Since the weather turned decidedly to fall from summer, we’ve been having soup every day again. Putting it in the crock pot in the morning not only fills the house with a delicious aroma all day, but it also means that I just need to make a side dish for dinner.
We’ve been doing a soup every day and plan to continue all winter. I normally use this little crockpot if we’re having a side, or I use a bigger one if we’re just eating the soup and possibly a salad. If I didn’t start the crockpot in the morning, I toss it all in my stock pot, where most soups will cook in about an hour.
For any soup that is left over after dinner, I store in a quart or pint mason jar in the fridge, and I will re-heat it in the microwave. It’s not uncommon for us to have 1-2 servings left over, so this can be a quick lunch for the toddler and I, or can be re-heated and go in thermoses.
You might be surprised to see that I use my microwave, but it really helps use up leftovers without making more dirty dishes. Of course you can simmer on the stovetop in a small saucepan and that is a great option as well- I usually do this for dinner, but for lunch we’ll microwave and move on with the day :)
In addition to providing easy-to-digest amino acids, vitamins, and minerals, we can also add a drizzle or sprinkle of flavor-boosting ingredients. These toppings make the soups beautiful, and they add healthy fats, antioxidants, and more!
- Fresh Pressed olive oil provides healthy fats, and if we drizzle it on top, it retains all the benefits of raw olive oil. I use olive oil from the Fresh Pressed Olive Oil Club, and you can sign up here and get your first bottle free!
- Coconut milk is a dairy-free creamy source of medium-chain fatty acids. When we generously top soup with coconut milk, it becomes filling enough to make into a meal.
- Raw cream can be cultured with kefir grains, and then provides a probiotic boost in addition to healthy fats.
- Bacon bits (save a couple slices from breakfast!) give an unmistakable taste and crouton-like texture to pureed soup.
- Fresh herbs provide antioxidants and other healing compounds. Keep a container garden on your windowsill, or try some of the fresh herbs available in the produce section in your grocery store.
- A squeeze of lemon lightens up a heavy soup and can be combined with any of the more rich toppings above.
Real Plans has a bazillion soup recipes, adding 3 or so soups to your menu, and making a double batch will ensure you have different soups all winter long, providing not only variety in flavor and texture, but also in nutrients as you use different vegetables that you might otherwise not.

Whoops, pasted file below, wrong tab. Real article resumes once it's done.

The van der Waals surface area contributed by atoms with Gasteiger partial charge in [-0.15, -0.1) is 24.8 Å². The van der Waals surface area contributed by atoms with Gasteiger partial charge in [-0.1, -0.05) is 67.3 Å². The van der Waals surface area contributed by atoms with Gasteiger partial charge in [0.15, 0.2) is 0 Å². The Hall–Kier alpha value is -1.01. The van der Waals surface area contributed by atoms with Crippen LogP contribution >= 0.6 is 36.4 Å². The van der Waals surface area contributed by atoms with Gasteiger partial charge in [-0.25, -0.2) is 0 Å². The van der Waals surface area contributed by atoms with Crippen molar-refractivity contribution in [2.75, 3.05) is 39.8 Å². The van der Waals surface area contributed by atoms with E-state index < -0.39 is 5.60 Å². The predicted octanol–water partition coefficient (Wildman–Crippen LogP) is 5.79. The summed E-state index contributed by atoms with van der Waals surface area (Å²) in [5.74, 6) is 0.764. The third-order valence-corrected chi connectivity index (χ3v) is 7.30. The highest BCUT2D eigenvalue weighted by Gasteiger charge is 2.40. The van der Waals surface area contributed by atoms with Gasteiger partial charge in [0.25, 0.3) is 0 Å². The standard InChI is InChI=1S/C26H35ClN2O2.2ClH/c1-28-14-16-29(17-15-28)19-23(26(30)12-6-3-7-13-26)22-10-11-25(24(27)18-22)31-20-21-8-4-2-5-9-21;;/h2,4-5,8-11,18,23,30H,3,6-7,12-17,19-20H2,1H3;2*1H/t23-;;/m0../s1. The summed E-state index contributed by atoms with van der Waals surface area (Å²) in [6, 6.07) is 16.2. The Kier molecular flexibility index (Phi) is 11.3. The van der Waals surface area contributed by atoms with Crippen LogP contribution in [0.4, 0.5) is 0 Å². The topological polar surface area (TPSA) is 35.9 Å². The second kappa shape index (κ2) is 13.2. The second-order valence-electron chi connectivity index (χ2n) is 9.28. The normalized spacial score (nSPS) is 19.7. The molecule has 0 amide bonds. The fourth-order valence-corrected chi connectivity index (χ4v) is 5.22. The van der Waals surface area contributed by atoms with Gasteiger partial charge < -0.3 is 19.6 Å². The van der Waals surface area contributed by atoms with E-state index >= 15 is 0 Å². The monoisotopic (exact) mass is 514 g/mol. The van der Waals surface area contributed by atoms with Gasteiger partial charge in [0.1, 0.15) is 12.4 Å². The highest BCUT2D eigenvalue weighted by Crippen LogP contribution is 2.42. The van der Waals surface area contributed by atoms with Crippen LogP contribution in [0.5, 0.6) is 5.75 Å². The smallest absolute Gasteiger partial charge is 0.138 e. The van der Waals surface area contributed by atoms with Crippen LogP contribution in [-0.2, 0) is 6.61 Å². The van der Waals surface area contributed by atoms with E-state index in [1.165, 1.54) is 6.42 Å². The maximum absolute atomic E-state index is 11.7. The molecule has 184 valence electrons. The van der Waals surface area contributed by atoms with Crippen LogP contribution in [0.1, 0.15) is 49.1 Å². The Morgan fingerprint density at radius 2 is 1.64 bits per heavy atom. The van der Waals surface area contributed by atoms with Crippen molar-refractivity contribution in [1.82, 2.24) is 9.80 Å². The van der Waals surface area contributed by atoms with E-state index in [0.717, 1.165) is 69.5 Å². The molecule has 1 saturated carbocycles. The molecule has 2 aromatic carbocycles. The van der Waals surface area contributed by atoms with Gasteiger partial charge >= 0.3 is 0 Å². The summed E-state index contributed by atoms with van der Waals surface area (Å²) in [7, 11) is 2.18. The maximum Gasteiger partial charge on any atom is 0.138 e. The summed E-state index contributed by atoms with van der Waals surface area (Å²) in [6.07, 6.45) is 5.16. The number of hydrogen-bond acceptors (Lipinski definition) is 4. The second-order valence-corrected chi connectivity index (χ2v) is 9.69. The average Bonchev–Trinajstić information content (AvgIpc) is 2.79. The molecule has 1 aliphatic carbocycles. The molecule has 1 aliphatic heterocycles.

Real Plans also is great if you have very specific food allergies- you can have it show soups without nightshades, or soups without onions, or soups without other allergens. Many of my readers have food allergies, and this makes finding recipes easy as pie!
There are lots of soups available on my recipe page, you can check it out here.
- Pizza Chili
- Butternut Squash Soup with Ginger and Garlic
- White Bean Chili
- Hearty Paleo Stew in the Instant Pot
- Hearty Beef Broccoli Soup with Homemade Broth (Paleo, GAPS, Gluten Free)
- Rich Roasted Pepper and Butternut Squash Soup
- Carrot-Cauliflower Soup Recipe with Coconut Milk
- Gluten-Free Chicken Noodle Soup
- Four Healthy and Satisfying Soups for Winter
- Spicy Zucchini Crockpot Soup with Ginger
- Roasted Beet Soup: Beyond Broth, a recipe
- Roasted Carrot Soup with Smoked Paprika
- Fast Mushroom Soup with Fresh Herbs
For those who are short on time and need to prep ahead, make Soup Packs to toss in the freezer, and just add water and simmer for 45 minutes before serving.
Use-What-You-Have Soup Formula
Serves 4 or 6 as a main dish, depending on the size of your crockpot
Veggie Base – Fill your crockpot 3/4 full with bite sized pieces of your base veggie: Carrots, onions, hard winter squash, celery root potatoes, sweet potatoes, or any combination of these
Veggie flavor and color – Add about a cup of green onions, shallots, peppers – anything you want to give it flavor and a little more color or texture.
Herbs and spices – Add about 1/2 teaspoon per quart of liquid of salt, 2-3 cloves of garlic, or to taste. Fresh or powdered ginger is delicious. Check out The Flavor Bible for perfect spice combinations for your veggies.
Acidity- add one lemon juiced, or a splash of apple cider vinegar before serving
Meat – For already cooked meat, add just before serving so it doesn’t get tough in the crockpot.
Toppings – Top each bowl with fresh herbs, coconut milk, milk kefir, yogurt, heavy cream, cheese, hot sauce, salsa, or crackers. This can really dress up a bowl of soup and doesn’t take very long to do.
Stock- I make this easy chicken stock on Sundays, boil it down until it’s about 4 cups of liquid, add 1/4 cup of gelatin to the reduced stock, and let it firm up in the fridge. Then cut it into cubes, this much stock does a week’s worth of soup for our family. I use 2-3 cubes per crockpot full of soup. If you don’t boil it down to stock cubes, use 3-6 cups of stock per batch of soup.
Water – Fill the crockpot with water after adding the rest of the ingredients. It should be at least 3/4 full, be sure to leave about 1″ or so at the top so it doesn’t bubble over.
Cook- Cook in a crockpot on low for 8-10 hours, or on high for 4-6. If you don’t have time to allow for crockpotting, simmer on the stove for 30-60 minutes in a stock pot.
Adding variety: You can cook chicken stock down to a reduction sauce to use on meats (we love it with meatballs), I’ll post my recipe soon. You also can enjoy it pureed (I puree before I add the meat) with an immersion blender or with big chunks. Soup daily doesn’t have to be boring, but it IS frugal and has amazing health benefits!
Healthy Soups and Salads: 20 Healing Recipes
My gift to you, 20 of our favorite nourishing soup and salad recipes. Delicious, easy to make, and healthy!
Hurry! This is only free for this month!